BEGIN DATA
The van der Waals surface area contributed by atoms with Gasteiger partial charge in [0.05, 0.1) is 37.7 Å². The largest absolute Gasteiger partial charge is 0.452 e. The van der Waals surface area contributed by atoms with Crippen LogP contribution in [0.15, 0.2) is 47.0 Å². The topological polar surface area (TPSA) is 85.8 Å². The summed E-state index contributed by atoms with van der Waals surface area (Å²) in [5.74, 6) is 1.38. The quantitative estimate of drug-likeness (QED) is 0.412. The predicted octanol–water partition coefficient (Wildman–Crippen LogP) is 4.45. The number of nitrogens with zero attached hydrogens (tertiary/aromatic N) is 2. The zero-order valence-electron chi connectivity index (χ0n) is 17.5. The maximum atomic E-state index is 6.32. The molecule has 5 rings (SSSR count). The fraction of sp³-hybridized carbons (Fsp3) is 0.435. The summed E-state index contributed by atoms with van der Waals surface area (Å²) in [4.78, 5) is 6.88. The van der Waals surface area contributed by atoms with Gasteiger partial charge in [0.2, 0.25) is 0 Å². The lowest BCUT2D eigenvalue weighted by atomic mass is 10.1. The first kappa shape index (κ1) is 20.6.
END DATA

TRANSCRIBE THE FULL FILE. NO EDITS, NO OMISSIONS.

The van der Waals surface area contributed by atoms with Gasteiger partial charge in [0.05, 0.1) is 37.7 Å². The largest absolute Gasteiger partial charge is 0.452 e. The van der Waals surface area contributed by atoms with Crippen LogP contribution in [0.15, 0.2) is 47.0 Å². The topological polar surface area (TPSA) is 85.8 Å². The summed E-state index contributed by atoms with van der Waals surface area (Å²) in [5.74, 6) is 1.38. The quantitative estimate of drug-likeness (QED) is 0.412. The predicted octanol–water partition coefficient (Wildman–Crippen LogP) is 4.45. The number of nitrogens with zero attached hydrogens (tertiary/aromatic N) is 2. The zero-order valence-electron chi connectivity index (χ0n) is 17.5. The maximum atomic E-state index is 6.32. The molecule has 5 rings (SSSR count). The fraction of sp³-hybridized carbons (Fsp3) is 0.435. The summed E-state index contributed by atoms with van der Waals surface area (Å²) in [4.78, 5) is 6.88. The van der Waals surface area contributed by atoms with Gasteiger partial charge in [0.2, 0.25) is 0 Å². The lowest BCUT2D eigenvalue weighted by atomic mass is 10.1. The first kappa shape index (κ1) is 20.6.